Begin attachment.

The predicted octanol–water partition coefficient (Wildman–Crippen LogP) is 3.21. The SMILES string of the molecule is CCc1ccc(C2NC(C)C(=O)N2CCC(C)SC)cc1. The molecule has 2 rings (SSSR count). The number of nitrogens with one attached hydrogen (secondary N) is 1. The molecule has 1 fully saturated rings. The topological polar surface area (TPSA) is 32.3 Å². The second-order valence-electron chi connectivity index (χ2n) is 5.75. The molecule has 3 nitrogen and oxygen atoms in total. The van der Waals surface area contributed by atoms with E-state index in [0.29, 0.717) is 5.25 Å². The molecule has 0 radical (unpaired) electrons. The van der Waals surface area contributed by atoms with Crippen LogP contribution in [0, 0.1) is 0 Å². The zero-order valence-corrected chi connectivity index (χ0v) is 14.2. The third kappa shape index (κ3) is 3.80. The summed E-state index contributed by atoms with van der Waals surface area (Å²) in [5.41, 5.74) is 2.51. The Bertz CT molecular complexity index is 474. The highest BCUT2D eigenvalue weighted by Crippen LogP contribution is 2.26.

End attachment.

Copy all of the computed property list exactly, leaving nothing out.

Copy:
The predicted octanol–water partition coefficient (Wildman–Crippen LogP) is 3.21. The SMILES string of the molecule is CCc1ccc(C2NC(C)C(=O)N2CCC(C)SC)cc1. The molecule has 2 rings (SSSR count). The number of nitrogens with one attached hydrogen (secondary N) is 1. The molecule has 1 fully saturated rings. The topological polar surface area (TPSA) is 32.3 Å². The second-order valence-electron chi connectivity index (χ2n) is 5.75. The molecule has 3 nitrogen and oxygen atoms in total. The van der Waals surface area contributed by atoms with E-state index in [0.29, 0.717) is 5.25 Å². The molecule has 0 radical (unpaired) electrons. The van der Waals surface area contributed by atoms with Crippen LogP contribution in [0, 0.1) is 0 Å². The zero-order valence-corrected chi connectivity index (χ0v) is 14.2. The third kappa shape index (κ3) is 3.80. The summed E-state index contributed by atoms with van der Waals surface area (Å²) in [5.41, 5.74) is 2.51. The Bertz CT molecular complexity index is 474. The highest BCUT2D eigenvalue weighted by Crippen LogP contribution is 2.26.